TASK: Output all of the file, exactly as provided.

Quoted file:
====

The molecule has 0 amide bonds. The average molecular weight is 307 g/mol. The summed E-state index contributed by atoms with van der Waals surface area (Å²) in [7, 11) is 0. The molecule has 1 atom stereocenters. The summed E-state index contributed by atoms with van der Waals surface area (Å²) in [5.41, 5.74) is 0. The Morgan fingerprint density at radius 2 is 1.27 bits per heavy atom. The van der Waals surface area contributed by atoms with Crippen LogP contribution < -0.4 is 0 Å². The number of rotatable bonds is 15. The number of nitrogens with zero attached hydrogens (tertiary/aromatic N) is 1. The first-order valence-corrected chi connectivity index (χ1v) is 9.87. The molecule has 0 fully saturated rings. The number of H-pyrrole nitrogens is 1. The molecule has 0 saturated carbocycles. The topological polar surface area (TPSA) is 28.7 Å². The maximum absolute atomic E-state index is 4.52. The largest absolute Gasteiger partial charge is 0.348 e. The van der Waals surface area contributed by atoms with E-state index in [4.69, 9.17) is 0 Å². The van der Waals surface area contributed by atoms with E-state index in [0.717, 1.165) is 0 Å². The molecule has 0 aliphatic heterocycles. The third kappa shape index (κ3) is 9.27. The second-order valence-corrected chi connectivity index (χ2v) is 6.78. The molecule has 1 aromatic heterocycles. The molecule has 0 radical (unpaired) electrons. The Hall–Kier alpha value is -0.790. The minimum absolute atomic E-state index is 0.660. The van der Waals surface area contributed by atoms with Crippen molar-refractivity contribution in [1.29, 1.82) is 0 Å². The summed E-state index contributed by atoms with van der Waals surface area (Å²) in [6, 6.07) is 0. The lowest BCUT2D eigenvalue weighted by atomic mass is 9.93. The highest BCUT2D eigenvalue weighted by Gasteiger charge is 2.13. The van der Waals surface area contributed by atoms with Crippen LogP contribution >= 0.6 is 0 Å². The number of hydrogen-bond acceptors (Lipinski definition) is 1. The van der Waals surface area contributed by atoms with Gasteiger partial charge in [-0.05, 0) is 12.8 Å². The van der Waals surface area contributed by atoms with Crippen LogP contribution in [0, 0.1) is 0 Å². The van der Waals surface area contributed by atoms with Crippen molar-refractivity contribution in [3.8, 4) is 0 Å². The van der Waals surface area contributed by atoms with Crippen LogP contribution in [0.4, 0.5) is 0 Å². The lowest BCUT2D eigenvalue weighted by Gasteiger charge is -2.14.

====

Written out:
The molecule has 0 amide bonds. The average molecular weight is 307 g/mol. The summed E-state index contributed by atoms with van der Waals surface area (Å²) in [7, 11) is 0. The molecule has 1 atom stereocenters. The summed E-state index contributed by atoms with van der Waals surface area (Å²) in [5.41, 5.74) is 0. The Morgan fingerprint density at radius 2 is 1.27 bits per heavy atom. The van der Waals surface area contributed by atoms with Crippen LogP contribution < -0.4 is 0 Å². The number of rotatable bonds is 15. The number of nitrogens with zero attached hydrogens (tertiary/aromatic N) is 1. The first-order valence-corrected chi connectivity index (χ1v) is 9.87. The molecule has 0 fully saturated rings. The number of H-pyrrole nitrogens is 1. The molecule has 0 saturated carbocycles. The topological polar surface area (TPSA) is 28.7 Å². The maximum absolute atomic E-state index is 4.52. The largest absolute Gasteiger partial charge is 0.348 e. The van der Waals surface area contributed by atoms with E-state index in [4.69, 9.17) is 0 Å². The van der Waals surface area contributed by atoms with E-state index in [0.717, 1.165) is 0 Å². The molecule has 0 aliphatic heterocycles. The third kappa shape index (κ3) is 9.27. The second-order valence-corrected chi connectivity index (χ2v) is 6.78. The molecule has 1 aromatic heterocycles. The molecule has 0 radical (unpaired) electrons. The Hall–Kier alpha value is -0.790. The minimum absolute atomic E-state index is 0.660. The van der Waals surface area contributed by atoms with Crippen molar-refractivity contribution in [1.29, 1.82) is 0 Å². The summed E-state index contributed by atoms with van der Waals surface area (Å²) in [6, 6.07) is 0. The lowest BCUT2D eigenvalue weighted by atomic mass is 9.93. The highest BCUT2D eigenvalue weighted by Gasteiger charge is 2.13. The van der Waals surface area contributed by atoms with Crippen LogP contribution >= 0.6 is 0 Å². The number of hydrogen-bond acceptors (Lipinski definition) is 1. The van der Waals surface area contributed by atoms with Gasteiger partial charge in [-0.05, 0) is 12.8 Å². The van der Waals surface area contributed by atoms with Crippen LogP contribution in [0, 0.1) is 0 Å². The van der Waals surface area contributed by atoms with Crippen molar-refractivity contribution in [3.8, 4) is 0 Å². The van der Waals surface area contributed by atoms with Crippen LogP contribution in [0.4, 0.5) is 0 Å². The lowest BCUT2D eigenvalue weighted by Gasteiger charge is -2.14.